Richard Cordray, director of the Consumer Financial Protection Bureau, says that it has already received, as of September 21, over half a million comments to its 1,334-page proposed payday lending rule, “with many more expected.” It is quite possible that a million Americans or more had submitted comments when the window for submitting them closed last Friday. Unfortunately, the evidence is mounting that the Bureau intends to ignore the vast majority of them.
As the Community Financial Services Association of America learned this year from documents produced in response to a FOIA request, the CFPB’s “Tell Your Story” initiative elicited a total of 12,546 comments regarding payday lending; 12,308 of them praised the industry and its products and services or otherwise indicated positive experiences with them. Even so, the Bureau decided the industry needed to be regulated out of business.
It should come as little surprise, therefore, that the Bureau now seems to be ready to begin the final rule-writing process before it even opens possibly more than a million letters in opposition that very rule. To date, fewer than 100,000 of these comments have even found their way onto the regulation website. The agency charged with protecting financial consumers seems to have little, if any, desire to learn about them, much less listen to them.
The Bureau’s lackadaisical approach to rulemaking runs afoul of both the letter and the spirit of the Administrative Procedure Act (APA). Before promulgating a legislative rule, an agency must “give interested persons an opportunity to participate in the rulemaking through submission of written data, views, or arguments with or without opportunity for oral presentations” (5 U.S.C. 553[c]). “Anyone and everyone is allowed to express himself,” as Kenneth Culp Davis explains in Discretionary Justice (1969), “and to call attention to the impact of various possible policies on his business, activity, or interest.”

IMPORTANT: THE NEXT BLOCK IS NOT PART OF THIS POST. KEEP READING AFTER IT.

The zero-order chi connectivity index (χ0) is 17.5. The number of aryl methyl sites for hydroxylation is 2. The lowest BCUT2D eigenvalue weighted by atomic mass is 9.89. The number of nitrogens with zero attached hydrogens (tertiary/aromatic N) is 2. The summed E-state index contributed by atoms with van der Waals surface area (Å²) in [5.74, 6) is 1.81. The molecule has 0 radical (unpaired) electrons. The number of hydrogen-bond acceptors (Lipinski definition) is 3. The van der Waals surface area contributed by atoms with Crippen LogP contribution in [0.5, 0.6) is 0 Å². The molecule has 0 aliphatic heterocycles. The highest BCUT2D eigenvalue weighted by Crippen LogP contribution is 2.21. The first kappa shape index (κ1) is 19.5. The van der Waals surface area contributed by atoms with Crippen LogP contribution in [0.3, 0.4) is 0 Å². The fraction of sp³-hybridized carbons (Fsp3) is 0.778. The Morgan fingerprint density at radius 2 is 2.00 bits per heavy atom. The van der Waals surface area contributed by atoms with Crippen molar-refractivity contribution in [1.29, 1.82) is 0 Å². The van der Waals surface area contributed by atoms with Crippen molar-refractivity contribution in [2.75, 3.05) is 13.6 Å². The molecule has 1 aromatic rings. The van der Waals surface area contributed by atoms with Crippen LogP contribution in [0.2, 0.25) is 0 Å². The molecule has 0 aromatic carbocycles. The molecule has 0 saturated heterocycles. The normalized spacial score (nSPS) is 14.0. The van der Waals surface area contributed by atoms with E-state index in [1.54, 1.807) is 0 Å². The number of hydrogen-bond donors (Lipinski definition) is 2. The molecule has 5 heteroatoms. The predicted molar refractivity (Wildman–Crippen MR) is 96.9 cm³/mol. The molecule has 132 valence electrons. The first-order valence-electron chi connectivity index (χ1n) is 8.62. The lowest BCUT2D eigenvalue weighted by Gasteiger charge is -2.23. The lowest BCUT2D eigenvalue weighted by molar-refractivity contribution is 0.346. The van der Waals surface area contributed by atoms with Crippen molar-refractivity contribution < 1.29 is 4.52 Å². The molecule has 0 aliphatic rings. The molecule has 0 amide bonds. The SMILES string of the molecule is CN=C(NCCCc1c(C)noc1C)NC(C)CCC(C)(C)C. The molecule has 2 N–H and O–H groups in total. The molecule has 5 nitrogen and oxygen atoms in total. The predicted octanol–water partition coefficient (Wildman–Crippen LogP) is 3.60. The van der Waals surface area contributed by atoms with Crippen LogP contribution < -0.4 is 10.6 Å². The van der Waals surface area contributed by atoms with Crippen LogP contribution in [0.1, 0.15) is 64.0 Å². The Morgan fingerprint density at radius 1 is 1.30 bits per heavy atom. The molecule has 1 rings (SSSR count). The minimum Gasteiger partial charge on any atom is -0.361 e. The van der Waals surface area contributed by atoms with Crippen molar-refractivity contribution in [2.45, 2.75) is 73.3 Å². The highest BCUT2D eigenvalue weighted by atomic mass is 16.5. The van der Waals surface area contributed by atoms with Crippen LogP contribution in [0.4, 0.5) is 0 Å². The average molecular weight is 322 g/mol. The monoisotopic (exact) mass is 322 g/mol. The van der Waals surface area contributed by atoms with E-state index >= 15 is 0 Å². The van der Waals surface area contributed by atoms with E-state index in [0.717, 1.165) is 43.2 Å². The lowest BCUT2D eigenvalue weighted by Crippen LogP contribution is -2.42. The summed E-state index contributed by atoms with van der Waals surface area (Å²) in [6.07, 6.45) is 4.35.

Allowing the public to comment on proposed regulations that will bind them with the same force as a congressionally enacted statute not only promotes reasoned decision-making but also ensures that the administrative process remains both participatory and democratic. An agency must review comments and respond to those that have made significant arguments, raised significant concerns, or presented the agency with data of which it had been unaware, as the U.S. Supreme Court ruled last year in Perez v. Mortgage Bankers Association. Indeed, as a federal court observed in Home Box Office, Inc. v. FCC (1977), “the opportunity to comment is meaningless unless the agency responds to significant points raised by the public.”
The APA does not permit our government to ignore the voices of the governed. The D.C. Circuit Court in 1989 (Laclede Gas Co. v. F.E.R.C.) noted the “ready analogy between rulemaking’s notice-and-comment procedures and the democratic process.” Just as every vote must be opened and counted, so too must every commenter’s submission be opened and considered. And if the APA is not to become a tool for subverting democratic accountability, an agency must take account of the level of opposition voiced by those whom a proposed rule purports to protect. A rule that elicits nearly a million comments from the American people is certainly a rule for which the Congress, not an unelected and unaccountable bureaucrat, should reasonably bear responsibility under our constitutional system of representative government.
Americans are asking that their voices be heard. If the effort that the bureaucrats at the CFPB are making simply to process those comments is any indication, they have little if any desire to listen to those voices and no intention of responding to their concerns. This approach to rulemaking constitutes an arrogant assertion of raw administrative power that is antithetical not only to the Administrative Procedure Act but to our very system of democratic and representative government.